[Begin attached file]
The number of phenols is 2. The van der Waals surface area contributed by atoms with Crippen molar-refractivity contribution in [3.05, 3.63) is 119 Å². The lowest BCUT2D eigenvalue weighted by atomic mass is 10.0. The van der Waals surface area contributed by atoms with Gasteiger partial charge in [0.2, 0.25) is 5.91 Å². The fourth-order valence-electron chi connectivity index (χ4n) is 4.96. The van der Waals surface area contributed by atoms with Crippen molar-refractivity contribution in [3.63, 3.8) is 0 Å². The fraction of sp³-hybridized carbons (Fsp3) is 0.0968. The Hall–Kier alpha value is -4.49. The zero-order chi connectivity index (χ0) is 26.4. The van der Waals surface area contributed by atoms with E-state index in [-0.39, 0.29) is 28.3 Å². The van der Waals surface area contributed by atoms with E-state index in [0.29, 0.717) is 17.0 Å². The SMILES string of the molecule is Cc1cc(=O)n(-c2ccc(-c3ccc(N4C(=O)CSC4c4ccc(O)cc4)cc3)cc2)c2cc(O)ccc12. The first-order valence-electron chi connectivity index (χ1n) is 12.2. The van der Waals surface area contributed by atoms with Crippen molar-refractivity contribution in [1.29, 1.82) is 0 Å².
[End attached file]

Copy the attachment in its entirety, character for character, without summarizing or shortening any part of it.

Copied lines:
The number of phenols is 2. The van der Waals surface area contributed by atoms with Crippen molar-refractivity contribution in [3.05, 3.63) is 119 Å². The lowest BCUT2D eigenvalue weighted by atomic mass is 10.0. The van der Waals surface area contributed by atoms with Gasteiger partial charge in [0.2, 0.25) is 5.91 Å². The fourth-order valence-electron chi connectivity index (χ4n) is 4.96. The van der Waals surface area contributed by atoms with Crippen molar-refractivity contribution in [3.63, 3.8) is 0 Å². The fraction of sp³-hybridized carbons (Fsp3) is 0.0968. The Hall–Kier alpha value is -4.49. The zero-order chi connectivity index (χ0) is 26.4. The van der Waals surface area contributed by atoms with E-state index in [-0.39, 0.29) is 28.3 Å². The van der Waals surface area contributed by atoms with E-state index in [0.29, 0.717) is 17.0 Å². The SMILES string of the molecule is Cc1cc(=O)n(-c2ccc(-c3ccc(N4C(=O)CSC4c4ccc(O)cc4)cc3)cc2)c2cc(O)ccc12. The first-order valence-electron chi connectivity index (χ1n) is 12.2. The van der Waals surface area contributed by atoms with Crippen molar-refractivity contribution in [1.29, 1.82) is 0 Å².